IMF outlook worsens for a world economy left ‘limping’ by shocks like Russia’s war

WASHINGTON (AP) — The world economy is losing momentum in the face of higher interest rates, the ongoing war in Ukraine and widening geopolitical rifts, the International Monetary Fund warned Tuesday.

The IMF said it expects global economic growth to slow to 2.9% in 2024 from an expected 3% this year. The forecast for next year is down a notch from the 3% it predicted back in July.

The deceleration comes at a time when the world has yet to fully mend from a devastating but short-lived COVID-19 recession in 2020. A series of shocks, including the pandemic and Russia’s invasion of Ukraine, has slashed worldwide economic output by about $3.7 trillion over the past three years compared with pre-COVID trends.

“We see a global economy that is limping along,” IMF chief economist Pierre-Olivier Gourinchas told reporters ahead of the IMF and World Bank’s fall meetings this week in Marrakech, Morocco.

The IMF expectation of 3% growth this year is down from 3.5% in 2022 but unchanged from its July projections.

The news isn’t all bad. The world economy has displayed “remarkable resiliency,” Gourinchas said, at a time when the U.S. Federal Reserve and other central banks worldwide have aggressively raised interest rates to combat a resurgence in inflation.

The hikes have helped ease price pressures without putting many people out of work. That combination, he said, is “increasingly consistent” with a so-called soft landing — the idea that inflation can be contained without causing a recession.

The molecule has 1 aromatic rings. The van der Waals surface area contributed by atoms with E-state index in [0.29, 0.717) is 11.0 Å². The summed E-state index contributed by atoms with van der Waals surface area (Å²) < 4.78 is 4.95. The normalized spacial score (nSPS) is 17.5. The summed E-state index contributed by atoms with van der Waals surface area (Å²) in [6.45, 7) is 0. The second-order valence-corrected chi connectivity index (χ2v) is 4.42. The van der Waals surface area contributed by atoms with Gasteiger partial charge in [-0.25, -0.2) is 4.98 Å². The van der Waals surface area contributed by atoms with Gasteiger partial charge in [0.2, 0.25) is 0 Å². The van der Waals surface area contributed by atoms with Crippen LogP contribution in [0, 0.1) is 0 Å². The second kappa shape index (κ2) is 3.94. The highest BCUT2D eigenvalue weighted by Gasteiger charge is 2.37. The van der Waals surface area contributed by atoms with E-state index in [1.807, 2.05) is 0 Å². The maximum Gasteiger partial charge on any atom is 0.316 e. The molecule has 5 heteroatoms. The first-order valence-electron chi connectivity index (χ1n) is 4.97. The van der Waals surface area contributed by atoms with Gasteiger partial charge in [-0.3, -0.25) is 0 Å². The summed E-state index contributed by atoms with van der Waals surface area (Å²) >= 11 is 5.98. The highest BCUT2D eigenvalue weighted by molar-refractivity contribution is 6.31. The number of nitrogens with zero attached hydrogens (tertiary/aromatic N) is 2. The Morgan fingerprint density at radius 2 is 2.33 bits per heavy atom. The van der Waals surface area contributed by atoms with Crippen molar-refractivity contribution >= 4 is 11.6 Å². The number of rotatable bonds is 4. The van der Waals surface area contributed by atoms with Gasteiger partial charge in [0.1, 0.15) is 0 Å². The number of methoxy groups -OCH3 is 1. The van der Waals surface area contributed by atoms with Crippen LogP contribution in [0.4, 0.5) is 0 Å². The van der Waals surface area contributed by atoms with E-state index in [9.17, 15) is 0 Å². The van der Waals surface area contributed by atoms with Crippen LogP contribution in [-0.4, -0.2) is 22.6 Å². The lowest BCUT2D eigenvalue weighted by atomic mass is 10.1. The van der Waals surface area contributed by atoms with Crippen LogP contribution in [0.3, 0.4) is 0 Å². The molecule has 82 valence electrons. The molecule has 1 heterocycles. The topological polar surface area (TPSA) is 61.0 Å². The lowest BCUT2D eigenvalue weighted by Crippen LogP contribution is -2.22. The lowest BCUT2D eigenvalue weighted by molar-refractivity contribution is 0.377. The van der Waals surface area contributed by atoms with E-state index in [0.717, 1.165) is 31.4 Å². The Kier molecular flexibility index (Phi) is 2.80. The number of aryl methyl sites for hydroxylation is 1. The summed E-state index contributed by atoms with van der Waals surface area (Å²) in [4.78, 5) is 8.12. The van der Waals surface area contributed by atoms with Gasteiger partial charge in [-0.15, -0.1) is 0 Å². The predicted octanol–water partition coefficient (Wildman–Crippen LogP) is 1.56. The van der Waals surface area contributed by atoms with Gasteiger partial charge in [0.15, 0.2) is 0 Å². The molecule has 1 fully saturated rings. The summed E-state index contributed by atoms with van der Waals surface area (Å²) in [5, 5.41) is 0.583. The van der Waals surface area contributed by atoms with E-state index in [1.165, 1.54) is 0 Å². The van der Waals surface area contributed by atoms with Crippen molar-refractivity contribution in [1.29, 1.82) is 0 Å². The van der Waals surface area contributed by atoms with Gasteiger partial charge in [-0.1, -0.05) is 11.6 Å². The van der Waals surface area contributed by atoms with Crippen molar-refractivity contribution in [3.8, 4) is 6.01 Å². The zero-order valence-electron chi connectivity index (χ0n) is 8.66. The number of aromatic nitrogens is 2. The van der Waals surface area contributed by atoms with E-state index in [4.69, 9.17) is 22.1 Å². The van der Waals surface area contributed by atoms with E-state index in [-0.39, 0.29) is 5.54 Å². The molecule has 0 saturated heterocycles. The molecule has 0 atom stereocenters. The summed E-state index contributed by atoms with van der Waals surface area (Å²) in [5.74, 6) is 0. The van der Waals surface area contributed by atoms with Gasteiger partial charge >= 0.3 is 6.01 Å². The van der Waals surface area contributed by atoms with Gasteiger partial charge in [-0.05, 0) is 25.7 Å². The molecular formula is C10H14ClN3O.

The IMF sees global consumer price inflation dropping from 8.7% in 2022 to 6.9% this year and 5.8% in 2024.

The United States is a standout in the IMF’s latest World Economic Outlook. The IMF upgraded its forecast for U.S. growth this year to 2.1% (matching 2022) and 1.5% in 2024 (up sharply from the 1% it had predicted in July).

The U.S., an energy exporter, has not been hurt as much as countries in Europe and elsewhere by higher oil prices, which shot up after Russia invaded Ukraine last year and jumped more recently because of Saudi Arabia’s production cuts. And American consumers have been more willing than most to spend the savings they accumulated during the pandemic.

Things are gloomier in the 20 countries that share the euro currency and are more exposed to rising energy prices. The IMF downgraded eurozone growth to 0.7% this year and 1.2% in 2024. It actually expects the German economy to shrink by 0.5% this year before recovering to 0.9% growth next year.

The Chinese economy, the world’s second biggest, is forecast to grow 5% this year and 4.2% in 2024 — both downgrades from what the IMF expected in July.

China’s economy was expected to bounce back this year after the communist government ended draconian “zero-COVID” lockdowns that had crippled growth in 2022. But the country is struggling with troubles in its overbuilt housing market.

The IMF again expressed concern that the countries of the world were breaking into geopolitical blocs that could limit international trade and economic growth globally.

The United States and its allies have imposed unprecedented sanctions on Russia for its invasion of Ukraine and have sought to become less reliant on Chinese imports as tensions with Beijing grow.

The IMF noted that last year countries imposed nearly 3,000 new restrictions on trade, up from fewer than 1,000 in 2019. It sees international trade growing just 0.9% this year and 3.5% in 2024, down sharply from the 2000-2019 annual average of 4.9%.

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